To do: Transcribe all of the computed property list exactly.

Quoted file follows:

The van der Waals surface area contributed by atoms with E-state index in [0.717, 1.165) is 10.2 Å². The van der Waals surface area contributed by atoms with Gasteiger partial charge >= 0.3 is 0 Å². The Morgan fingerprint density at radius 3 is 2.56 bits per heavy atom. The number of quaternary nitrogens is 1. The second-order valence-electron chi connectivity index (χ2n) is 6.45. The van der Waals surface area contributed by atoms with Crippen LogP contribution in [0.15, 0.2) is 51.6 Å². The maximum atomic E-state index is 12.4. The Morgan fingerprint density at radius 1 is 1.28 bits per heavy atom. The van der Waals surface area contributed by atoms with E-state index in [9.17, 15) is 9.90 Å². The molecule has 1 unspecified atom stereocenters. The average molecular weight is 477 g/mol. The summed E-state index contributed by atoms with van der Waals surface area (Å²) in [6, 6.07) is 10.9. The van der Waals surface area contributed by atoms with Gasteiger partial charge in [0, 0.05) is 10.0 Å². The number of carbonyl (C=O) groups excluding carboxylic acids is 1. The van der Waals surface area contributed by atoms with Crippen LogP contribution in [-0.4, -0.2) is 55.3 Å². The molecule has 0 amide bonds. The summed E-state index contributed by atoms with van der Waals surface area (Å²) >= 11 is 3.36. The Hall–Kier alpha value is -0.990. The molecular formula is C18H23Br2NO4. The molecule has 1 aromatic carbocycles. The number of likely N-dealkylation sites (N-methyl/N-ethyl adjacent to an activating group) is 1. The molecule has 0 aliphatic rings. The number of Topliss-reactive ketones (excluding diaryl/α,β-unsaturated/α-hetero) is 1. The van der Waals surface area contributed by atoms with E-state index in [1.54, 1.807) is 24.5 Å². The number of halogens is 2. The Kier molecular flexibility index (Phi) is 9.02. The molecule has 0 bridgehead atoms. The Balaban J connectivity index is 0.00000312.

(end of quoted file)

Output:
The van der Waals surface area contributed by atoms with E-state index in [0.717, 1.165) is 10.2 Å². The van der Waals surface area contributed by atoms with Gasteiger partial charge >= 0.3 is 0 Å². The Morgan fingerprint density at radius 3 is 2.56 bits per heavy atom. The number of quaternary nitrogens is 1. The second-order valence-electron chi connectivity index (χ2n) is 6.45. The van der Waals surface area contributed by atoms with Crippen LogP contribution in [0.15, 0.2) is 51.6 Å². The maximum atomic E-state index is 12.4. The Morgan fingerprint density at radius 1 is 1.28 bits per heavy atom. The van der Waals surface area contributed by atoms with E-state index in [9.17, 15) is 9.90 Å². The molecule has 1 unspecified atom stereocenters. The average molecular weight is 477 g/mol. The summed E-state index contributed by atoms with van der Waals surface area (Å²) in [6, 6.07) is 10.9. The van der Waals surface area contributed by atoms with Gasteiger partial charge in [0, 0.05) is 10.0 Å². The number of carbonyl (C=O) groups excluding carboxylic acids is 1. The van der Waals surface area contributed by atoms with Crippen LogP contribution in [-0.4, -0.2) is 55.3 Å². The molecule has 0 amide bonds. The summed E-state index contributed by atoms with van der Waals surface area (Å²) >= 11 is 3.36. The Hall–Kier alpha value is -0.990. The molecular formula is C18H23Br2NO4. The molecule has 1 aromatic carbocycles. The number of likely N-dealkylation sites (N-methyl/N-ethyl adjacent to an activating group) is 1. The molecule has 0 aliphatic rings. The number of Topliss-reactive ketones (excluding diaryl/α,β-unsaturated/α-hetero) is 1. The van der Waals surface area contributed by atoms with E-state index in [1.54, 1.807) is 24.5 Å². The number of halogens is 2. The Kier molecular flexibility index (Phi) is 9.02. The molecule has 0 bridgehead atoms. The Balaban J connectivity index is 0.00000312.